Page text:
AB 650 would be too great a strain on health care, it should be rejected
As president of the Orange County Medical Association, I have seen firsthand how important it is to maintain a healthy and strong health care system as we emerge from this pandemic. California needs health care policies that help to ensure more people have access to equitable health care – not less.
Unfortunately, Assembly Bill 650 would seriously jeopardize the care that California’s most vulnerable communities rely on and even further the divide in our health care delivery system, putting quality care further out of reach for disadvantaged communities and threatening the livelihood of many medical practices across our region, and the state.
The bill would mandate extra pay bonuses for some health care workers, imposing more than $7 billion in unfunded cost increases for public and private community clinics and hospitals, safety net providers, physician’s offices, skilled nursing facilities and more. A massive price tag like that would force dangerous cuts to vital health care services.
It’s no secret that the last year has been incredibly challenging for health care workers. Southern California was particularly hard hit by the pandemic. Because of the impact in our community, it’s more important than ever that we ensure access to regular screenings, preventative care and routine health services remain available to our patients.
It’s already difficult for many health care providers to keep their doors open – especially providers in low-income communities that serve large numbers of patients who are uninsured, underinsured, or have government health insurance that barely covers the cost of care. Physicians across Southern California are struggling to keep their offices open to provide critical care to patients. AB 650 would make it even more difficult, place more physician practices at risk, and threaten patient access to quality medical care.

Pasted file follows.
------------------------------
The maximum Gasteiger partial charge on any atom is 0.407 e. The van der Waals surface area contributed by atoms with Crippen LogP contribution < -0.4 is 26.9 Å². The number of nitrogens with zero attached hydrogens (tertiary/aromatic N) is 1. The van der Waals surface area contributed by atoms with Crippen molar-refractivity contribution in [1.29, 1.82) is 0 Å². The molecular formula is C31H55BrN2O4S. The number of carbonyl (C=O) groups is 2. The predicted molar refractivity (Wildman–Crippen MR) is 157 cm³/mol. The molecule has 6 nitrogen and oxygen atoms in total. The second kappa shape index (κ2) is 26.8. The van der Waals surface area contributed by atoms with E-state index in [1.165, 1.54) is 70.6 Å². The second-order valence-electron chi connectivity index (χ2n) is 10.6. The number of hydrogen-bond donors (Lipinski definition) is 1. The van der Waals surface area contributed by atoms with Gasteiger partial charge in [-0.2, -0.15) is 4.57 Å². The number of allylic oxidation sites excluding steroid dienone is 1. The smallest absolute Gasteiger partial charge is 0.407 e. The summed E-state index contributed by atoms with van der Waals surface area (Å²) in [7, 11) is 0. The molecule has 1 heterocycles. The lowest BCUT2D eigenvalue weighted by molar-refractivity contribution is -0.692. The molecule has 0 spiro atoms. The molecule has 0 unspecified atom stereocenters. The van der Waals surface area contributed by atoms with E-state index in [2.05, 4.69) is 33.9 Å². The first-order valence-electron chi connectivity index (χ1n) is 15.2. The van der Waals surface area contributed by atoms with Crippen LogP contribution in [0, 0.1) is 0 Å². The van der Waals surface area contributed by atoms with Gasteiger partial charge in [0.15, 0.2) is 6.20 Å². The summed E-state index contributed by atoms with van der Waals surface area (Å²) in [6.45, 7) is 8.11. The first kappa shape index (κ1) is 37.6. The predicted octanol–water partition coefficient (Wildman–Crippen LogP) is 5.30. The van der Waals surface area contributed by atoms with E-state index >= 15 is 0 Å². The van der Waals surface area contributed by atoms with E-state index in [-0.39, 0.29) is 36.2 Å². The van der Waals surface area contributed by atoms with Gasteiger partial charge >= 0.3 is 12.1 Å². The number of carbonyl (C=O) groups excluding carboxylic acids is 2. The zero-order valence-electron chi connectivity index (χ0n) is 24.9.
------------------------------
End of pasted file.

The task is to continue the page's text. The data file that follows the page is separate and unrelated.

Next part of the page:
Many clinics, hospitals and other providers are on the brink of financial solvency. Health care providers lost billions over the last year as already stretched resources were shifted to address the pandemic and many patient procedures were halted. Adding another $7 billion in unfunded costs would be catastrophic.
AB 650’s massive, unfunded price tag would fall to both health care consumers and on our health care system at a time when so many are struggling to recover from the last year.
The bill would also mean billions in unfunded costs for the state’s Medi-Cal system, along with other state-funded health care programs that will drain resources available for other health care and state budget priorities.
I can agree with the proponents of the bill on one thing – health care workers are indeed heroes. That’s why community clinics, hospitals, physician’s practices and other providers have gone to great lengths, spending hundreds of millions of dollars to reward and support health care workers during the pandemic.
As we continue to educate people about importance of the COVID-19 vaccine, I’m encouraged to have more contact with people that are engaging in our health care delivery system. But AB 650 would destroy the progress we’ve worked so hard to build in recent months, if clinics and provider offices are forced to cut services or close their doors.
We simply can’t let that happen. I urge lawmakers to vote NO on AB 650.